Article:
• Sharing the Wealth - WSJ.com http://online.wsj.com/article_print/SB117580163094361226.html MR. CARR: In January 2006. Of the 63, we lost 14. One died. Seven left after cashing in their options. Six were terminated. WSJ: Were they no longer interested in working? MR. CARR: You got it figured out. WSJ: Because your share price has risen since the IPO, how many of those remaining became multimillionaires? MR. CARR: Probably half are now worth $2 million or more. WSJ: How do you motivate multimillionaires? MR. CARR: That's the $64 million question. You work really hard to maintain an environment where people love getting up in the morning thinking they are doing important work. We think we are. WSJ: You try to treat employees well in other ways. Tell me more, for instance, about your fresh lunch salads for call-center workers in Jeffersonville, Ind. MR. CARR: We started the Heartland Losers Club in July 2006 because health-insurance costs are going up rapidly. We wanted to [encourage] people to stop smoking and lose excess weight. We formed a fitness center. Then we started our free salad program and smoking-cessation program. We renamed it the Heartland Fitness Club because people didn't like being called losers. We lost 8,800 pounds in the first six months among 450 people. We had 23 of those people stop smoking. We ended that free salad program in January. People were eating salads and going to Taco Bell, defeating the purpose. People who weren't getting free salad said it was not fair for others to get salads because they were fat. Well-Paid Salespeople WSJ: I understand you also offer your 1,400 salespeople an unusual compensation program. Paid purely on commission, they earn more than 90% of an account's gross margin during the first year and then collect residual commissions. MR. CARR: That program has been in place since 1994. We invented that concept in our industry. We pay out the first year of profit margin to our sales organization. We don't start making money on a new account until the 14th month. We want our salespeople to not rip off merchants by forcing them to buy equipment they don't need. [Because most of Heartland's revenue comes from processing, equipment commissions are tiny by comparison.] We pay our salespeople to sign up an account out of our money. They don't have to sell or lease unnecessary equipment -- which is the model of our competitors. They build wealth by building up a big portfolio of customers that do a lot of processing. This residual income stream is what they so highly value. WSJ: Seven other Heartland staffers earn more than you. Who are they? MR. CARR: All salespeople. I wish every salesperson made more than me. WSJ: If you didn't own a roughly 27% stake, would making less money than colleagues bother you? 3 of 5 4/9/2007 7:49 AM
    • Sharing the Wealth - WSJ.com http://online.wsj.com/article_print/SB117580163094361226.html MR. CARR: Probably. My dividend income this year is going to be $2 million. WSJ: So why do you take any cash compensation? MR. CARR: I feel I should be the highest-paid noncommissioned person in the company. I work hard, and I earn it. WSJ: How does Heartland benefit when you share wealth, employ multimillionaires and get paid less than certain associates? MR. CARR: The company had the most successful IPO in the history of the financial-services industry. We were 21 times oversubscribed. The company continues to be the fastest growing in our industry. WSJ: But you recently missed earnings expectations. MR. CARR: It is harder to grow from 140,000 merchants than from 2,000. WSJ: Has your pay philosophy affected turnover? MR. CARR: Historically, we have had very low turnover [among] people with us for over a year. But last year, it was 19.9%! This was a result of 15 millionaires and 12 others with six figures of wealth who were able to take their profits and move on. Bringing Up the Rear WSJ: How might you excite staffers again like you did when you handed out a third of your shares? MR. CARR: I am now focused on bringing up the lowest-paid people to a better wage. I like the way Ben & Jerry's used to cap executive pay at seven times the salary of the lowest-paid worker. WSJ: How much higher is your base pay than Heartland's lowest-paid employee? MR. CARR: My base is $350,000, 14 times hourly workers' starting pay. I think I will be successful in getting that to 12 by the end of this year. I [raised] the starting wage for service-center hourly workers to $12.50 last year from $9.50. I am hoping it is going to $15 by the end of this year. I have given the service center an incentive to continue to improve retention of customers. As our retention improves, the minimum wage gets raised. WSJ: Why lower the multiple? MR. CARR: It is my sense of fair play. The CEO is not more than 12 times more important than an unskilled worker. WSJ: How will this improve Heartland's ability to attract talent? MR. CARR: Starting pay in Jeffersonville could be $31,000 a year. That catches everybody's attention. They don't care what the CEO makes. They do care what they make. WSJ: But a lower multiple doesn't hurt someone collecting $2 million in annual dividends. MR. CARR: I am not saying it is a sacrifice. The company earns more if you hire people at $9.50 an hour. But you should be able to afford people a living wage. 4 of 5 4/9/2007 7:49 AM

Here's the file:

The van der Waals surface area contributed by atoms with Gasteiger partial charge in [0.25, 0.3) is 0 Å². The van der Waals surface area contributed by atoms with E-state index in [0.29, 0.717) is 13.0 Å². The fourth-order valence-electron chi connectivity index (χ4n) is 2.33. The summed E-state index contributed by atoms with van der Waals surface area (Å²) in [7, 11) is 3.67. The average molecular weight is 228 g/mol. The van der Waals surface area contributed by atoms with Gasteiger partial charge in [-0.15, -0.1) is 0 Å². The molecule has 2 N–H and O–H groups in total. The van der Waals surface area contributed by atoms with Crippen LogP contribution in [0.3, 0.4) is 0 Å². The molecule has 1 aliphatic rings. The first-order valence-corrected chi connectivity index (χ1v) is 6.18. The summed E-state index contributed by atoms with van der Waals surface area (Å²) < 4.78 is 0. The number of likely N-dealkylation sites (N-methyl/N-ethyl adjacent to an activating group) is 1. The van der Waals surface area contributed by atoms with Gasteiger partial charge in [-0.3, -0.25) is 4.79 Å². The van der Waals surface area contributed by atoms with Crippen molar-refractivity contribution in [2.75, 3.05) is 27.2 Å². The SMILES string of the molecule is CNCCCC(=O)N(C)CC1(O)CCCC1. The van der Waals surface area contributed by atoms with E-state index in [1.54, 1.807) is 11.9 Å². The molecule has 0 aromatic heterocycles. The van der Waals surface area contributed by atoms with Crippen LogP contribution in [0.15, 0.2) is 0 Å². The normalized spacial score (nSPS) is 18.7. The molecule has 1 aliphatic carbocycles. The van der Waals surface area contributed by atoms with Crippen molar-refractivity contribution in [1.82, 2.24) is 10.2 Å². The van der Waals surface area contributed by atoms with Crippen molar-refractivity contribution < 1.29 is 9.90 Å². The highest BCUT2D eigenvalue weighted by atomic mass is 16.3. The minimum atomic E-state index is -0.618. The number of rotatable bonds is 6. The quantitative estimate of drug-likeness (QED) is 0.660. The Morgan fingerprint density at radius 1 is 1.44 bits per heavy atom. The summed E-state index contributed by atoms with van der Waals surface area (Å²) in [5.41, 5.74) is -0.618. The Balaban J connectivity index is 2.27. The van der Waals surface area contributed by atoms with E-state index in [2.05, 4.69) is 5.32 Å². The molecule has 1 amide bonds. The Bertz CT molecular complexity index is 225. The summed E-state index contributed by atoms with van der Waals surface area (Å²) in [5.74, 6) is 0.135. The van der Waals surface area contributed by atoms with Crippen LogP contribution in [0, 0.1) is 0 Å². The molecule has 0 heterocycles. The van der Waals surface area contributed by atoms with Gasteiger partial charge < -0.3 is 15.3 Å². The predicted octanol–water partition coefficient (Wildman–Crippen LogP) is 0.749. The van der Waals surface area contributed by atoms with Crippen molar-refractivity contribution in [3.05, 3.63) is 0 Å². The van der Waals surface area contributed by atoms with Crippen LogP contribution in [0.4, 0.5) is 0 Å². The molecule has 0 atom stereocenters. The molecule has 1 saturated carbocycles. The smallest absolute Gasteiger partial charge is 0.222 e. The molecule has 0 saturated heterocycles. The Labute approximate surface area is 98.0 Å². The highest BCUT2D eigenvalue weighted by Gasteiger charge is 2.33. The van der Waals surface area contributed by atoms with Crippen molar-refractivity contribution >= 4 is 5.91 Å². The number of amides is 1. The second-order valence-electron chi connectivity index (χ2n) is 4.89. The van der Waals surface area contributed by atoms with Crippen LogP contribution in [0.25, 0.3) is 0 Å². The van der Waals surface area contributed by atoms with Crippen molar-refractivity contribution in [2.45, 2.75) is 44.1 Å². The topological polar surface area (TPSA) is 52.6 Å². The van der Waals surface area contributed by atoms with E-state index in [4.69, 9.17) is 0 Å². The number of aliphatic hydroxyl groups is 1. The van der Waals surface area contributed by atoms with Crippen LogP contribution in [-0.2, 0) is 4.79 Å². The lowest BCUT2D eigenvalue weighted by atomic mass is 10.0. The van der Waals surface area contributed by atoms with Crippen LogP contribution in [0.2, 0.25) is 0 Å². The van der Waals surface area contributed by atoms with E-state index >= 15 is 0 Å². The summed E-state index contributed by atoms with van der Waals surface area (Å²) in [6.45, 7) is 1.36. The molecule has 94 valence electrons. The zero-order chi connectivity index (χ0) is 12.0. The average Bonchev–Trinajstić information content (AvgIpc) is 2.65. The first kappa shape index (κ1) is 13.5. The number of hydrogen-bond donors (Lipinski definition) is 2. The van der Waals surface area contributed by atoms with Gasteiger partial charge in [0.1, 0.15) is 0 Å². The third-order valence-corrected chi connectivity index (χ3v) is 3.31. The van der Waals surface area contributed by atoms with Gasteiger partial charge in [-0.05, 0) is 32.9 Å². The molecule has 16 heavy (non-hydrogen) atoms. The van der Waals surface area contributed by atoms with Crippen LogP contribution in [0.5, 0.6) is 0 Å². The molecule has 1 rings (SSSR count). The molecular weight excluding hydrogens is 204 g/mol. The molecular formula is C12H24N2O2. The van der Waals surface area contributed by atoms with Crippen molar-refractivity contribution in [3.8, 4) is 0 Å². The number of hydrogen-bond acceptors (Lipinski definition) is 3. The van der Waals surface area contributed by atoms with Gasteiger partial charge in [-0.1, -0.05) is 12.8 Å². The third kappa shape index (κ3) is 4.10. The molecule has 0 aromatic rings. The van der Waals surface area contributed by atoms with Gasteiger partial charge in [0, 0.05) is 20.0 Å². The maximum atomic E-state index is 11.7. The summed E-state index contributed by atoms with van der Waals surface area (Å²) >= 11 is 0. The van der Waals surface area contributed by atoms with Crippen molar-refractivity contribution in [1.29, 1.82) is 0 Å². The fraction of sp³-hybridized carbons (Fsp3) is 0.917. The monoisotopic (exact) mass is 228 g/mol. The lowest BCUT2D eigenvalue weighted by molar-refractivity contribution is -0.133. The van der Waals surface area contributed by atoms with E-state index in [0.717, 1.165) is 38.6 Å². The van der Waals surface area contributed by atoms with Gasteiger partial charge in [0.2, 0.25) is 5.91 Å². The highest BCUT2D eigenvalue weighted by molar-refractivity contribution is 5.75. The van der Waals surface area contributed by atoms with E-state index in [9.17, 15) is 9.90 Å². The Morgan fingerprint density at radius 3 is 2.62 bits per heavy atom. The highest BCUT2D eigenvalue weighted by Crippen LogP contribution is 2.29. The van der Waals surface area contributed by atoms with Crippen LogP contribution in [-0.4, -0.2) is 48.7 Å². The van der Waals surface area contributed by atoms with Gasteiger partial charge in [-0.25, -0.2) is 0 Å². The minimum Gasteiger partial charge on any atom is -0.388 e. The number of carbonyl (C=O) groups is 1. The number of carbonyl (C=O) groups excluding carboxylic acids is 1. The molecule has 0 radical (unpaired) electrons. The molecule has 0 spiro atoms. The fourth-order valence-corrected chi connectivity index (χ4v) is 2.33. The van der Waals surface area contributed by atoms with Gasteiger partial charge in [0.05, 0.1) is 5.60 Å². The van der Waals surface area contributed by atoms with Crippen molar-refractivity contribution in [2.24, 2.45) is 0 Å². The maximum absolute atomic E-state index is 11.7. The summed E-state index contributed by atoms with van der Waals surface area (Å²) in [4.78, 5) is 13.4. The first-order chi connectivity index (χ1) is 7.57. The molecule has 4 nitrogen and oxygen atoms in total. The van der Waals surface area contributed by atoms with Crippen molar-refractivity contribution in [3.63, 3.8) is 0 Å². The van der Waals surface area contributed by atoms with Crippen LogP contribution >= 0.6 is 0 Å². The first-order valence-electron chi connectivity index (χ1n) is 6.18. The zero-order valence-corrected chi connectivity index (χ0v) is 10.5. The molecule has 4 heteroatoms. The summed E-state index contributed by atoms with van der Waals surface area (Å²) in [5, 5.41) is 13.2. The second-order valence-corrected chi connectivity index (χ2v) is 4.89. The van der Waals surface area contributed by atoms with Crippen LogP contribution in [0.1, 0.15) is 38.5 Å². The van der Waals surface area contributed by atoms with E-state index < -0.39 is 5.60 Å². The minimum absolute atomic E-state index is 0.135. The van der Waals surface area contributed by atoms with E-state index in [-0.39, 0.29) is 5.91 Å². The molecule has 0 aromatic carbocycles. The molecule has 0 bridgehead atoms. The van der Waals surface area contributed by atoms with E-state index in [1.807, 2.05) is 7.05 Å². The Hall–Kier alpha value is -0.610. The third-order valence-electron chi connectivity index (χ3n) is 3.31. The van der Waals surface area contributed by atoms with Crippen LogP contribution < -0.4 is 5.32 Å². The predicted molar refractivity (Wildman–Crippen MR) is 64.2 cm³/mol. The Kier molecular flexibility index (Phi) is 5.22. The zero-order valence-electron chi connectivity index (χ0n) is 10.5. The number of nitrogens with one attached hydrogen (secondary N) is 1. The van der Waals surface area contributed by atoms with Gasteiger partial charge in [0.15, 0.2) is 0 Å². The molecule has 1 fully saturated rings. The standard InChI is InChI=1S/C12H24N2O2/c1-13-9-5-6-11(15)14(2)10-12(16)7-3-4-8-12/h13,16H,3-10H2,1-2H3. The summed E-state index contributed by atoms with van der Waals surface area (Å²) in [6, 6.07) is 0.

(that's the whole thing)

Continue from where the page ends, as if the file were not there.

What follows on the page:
• Sharing the Wealth - WSJ.com http://online.wsj.com/article_print/SB117580163094361226.html If you are willing to work your butt off, we are going to do the best we can to treat you as well as we possibly can afford to treat you. Write to Joann S. Lublin at joann.lublin@wsj.com5 URL for this article: http://online.wsj.com/article/SB117580163094361226.html Hyperlinks in this Article: (1) http://online.wsj.com/page/2_1290.html (2) http://online.wsj.com/article/SB117580155810661218.html (3) http://online.wsj.com/article/SB117580158229361224.html (4) http://online.wsj.com/page/2_1290.html (5) mailto:joann.lublin@wsj.com Copyright 2007 Dow Jones & Company, Inc. All Rights Reserved This copy is for your personal, non-commercial use only. Distribution and use of this material are governed by our Subscriber Agreement and by copyright law. For non-personal use or to order multiple copies, please contact Dow Jones Reprints at 1-800-843-0008 or visit www.djreprints.com . 5 of 5 4/9/2007 7:49 AM